Let me ask you something, what is not art? ~Author Unknown
Take a good look at the following picture and tell me if something seems amiss to you:
Now I’ll be the first to admit I’m not an artist, but I have taken a few classes in art and history along the way, as well as done some studying of the Bible.
And this photo is just wrong on a lot of fronts.
Some background: I came across said photo while reading a book our Church makes available to parishioners to help guide us through the Lenten journey to Easter Sunday.
Titled “Summer with the Sacrifice of Isaac,” it’s a painting by Francesco Bassano the Younger, an Italian in the Renaissance period (for him, 1549-1592). I’m able to use it here because it’s in the public domain.
Poor Francesco had some issues with hypochondria and eventually threw himself from a window to his death.
Sorry, I digress.
Basically, this oil on canvas depicts the story from Genesis 22 where God tested Abraham’s love by asking him to sacrifice his only son Isaac on a mountain.
Do you see that scene? Look again. I had to use a magnifying glass to find it, way up there near the top left of the painting.
And that makes me wonder why it was titled that way. Shouldn’t the title of a work give us insight into what the work is about, rather than hiding behind what I’d think should be background?
Here’s another thing: Every writer knows you don’t set a story in the early 1900s and call your characters by today’s names (Zoey, Jaxon, etc.). And it would seem to me that a Renaissance painter working on a scene that took place more than two thousand years ago wouldn’t picture his people wearing clothing like the shirt and vest on the bearded man and boy in the lower left corner either.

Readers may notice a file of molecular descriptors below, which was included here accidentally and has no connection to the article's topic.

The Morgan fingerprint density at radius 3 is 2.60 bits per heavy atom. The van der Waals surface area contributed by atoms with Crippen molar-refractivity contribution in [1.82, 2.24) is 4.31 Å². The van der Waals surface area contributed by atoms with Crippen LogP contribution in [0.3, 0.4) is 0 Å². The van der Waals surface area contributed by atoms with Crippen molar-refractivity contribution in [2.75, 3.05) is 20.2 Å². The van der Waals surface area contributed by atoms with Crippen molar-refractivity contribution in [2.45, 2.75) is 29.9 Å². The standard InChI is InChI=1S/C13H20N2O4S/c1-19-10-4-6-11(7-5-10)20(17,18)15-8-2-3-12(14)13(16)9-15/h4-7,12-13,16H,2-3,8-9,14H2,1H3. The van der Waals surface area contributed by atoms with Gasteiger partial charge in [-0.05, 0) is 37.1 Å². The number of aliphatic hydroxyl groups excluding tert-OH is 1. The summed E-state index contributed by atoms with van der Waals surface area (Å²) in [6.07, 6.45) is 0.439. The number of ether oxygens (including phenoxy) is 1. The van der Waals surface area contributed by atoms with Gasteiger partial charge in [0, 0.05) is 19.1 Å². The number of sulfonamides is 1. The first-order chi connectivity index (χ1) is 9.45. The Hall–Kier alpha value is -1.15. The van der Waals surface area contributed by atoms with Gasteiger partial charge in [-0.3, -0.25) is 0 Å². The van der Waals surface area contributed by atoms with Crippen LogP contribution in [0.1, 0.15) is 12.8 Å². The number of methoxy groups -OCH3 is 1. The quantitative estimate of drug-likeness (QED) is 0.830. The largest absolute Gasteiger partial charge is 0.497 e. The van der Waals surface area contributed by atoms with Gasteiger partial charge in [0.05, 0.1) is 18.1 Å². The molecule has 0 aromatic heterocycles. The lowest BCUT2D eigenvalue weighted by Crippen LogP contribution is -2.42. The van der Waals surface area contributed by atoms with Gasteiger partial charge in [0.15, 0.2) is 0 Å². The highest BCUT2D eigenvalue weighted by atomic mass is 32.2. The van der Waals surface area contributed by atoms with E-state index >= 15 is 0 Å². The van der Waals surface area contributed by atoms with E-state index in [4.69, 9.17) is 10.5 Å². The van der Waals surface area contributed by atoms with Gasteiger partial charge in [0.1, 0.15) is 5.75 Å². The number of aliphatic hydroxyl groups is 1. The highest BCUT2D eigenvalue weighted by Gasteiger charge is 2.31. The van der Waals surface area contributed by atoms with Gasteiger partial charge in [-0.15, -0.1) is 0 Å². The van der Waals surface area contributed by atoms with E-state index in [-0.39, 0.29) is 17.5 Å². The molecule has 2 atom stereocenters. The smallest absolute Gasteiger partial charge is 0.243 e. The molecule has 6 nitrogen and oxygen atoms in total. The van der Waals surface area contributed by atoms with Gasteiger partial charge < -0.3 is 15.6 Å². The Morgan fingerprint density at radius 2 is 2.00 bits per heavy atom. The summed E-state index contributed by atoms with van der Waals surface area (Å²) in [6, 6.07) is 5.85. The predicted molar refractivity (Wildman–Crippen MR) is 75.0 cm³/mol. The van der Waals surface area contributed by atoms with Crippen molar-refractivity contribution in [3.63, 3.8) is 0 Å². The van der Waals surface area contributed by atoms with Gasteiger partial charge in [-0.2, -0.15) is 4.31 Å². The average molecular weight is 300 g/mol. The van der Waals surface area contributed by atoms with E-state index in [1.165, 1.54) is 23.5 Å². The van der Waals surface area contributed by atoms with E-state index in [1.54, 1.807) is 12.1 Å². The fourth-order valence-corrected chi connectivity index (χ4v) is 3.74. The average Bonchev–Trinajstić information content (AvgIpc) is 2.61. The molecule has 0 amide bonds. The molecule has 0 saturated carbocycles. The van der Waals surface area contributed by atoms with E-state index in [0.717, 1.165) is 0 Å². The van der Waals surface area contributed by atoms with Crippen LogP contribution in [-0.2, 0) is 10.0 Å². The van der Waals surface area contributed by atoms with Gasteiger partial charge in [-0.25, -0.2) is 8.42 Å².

Didn’t people in B.C. Israel wear tunics and such?
Now look at the sheep in the bearded man’s lap. I’m guessing it’s being sheared with what looks like a pair of oversized tweezers.
Have you ever seen such a dejected face on an animal? I realize early man didn’t have electric razors, but oh my. Shearing must have taken all day.
At least Bassano spared us having to look at the blood.
But my real problem is in the lower right corner, where a woman looks to be having a picnic with three small children.
Tell me this: Were people back then born with tails? Because for all the world, it looks like that small boy (wearing pants??) has a tail.
Did the artist err? Was the tail supposed to be on the sheep? Or did he know something I don’t?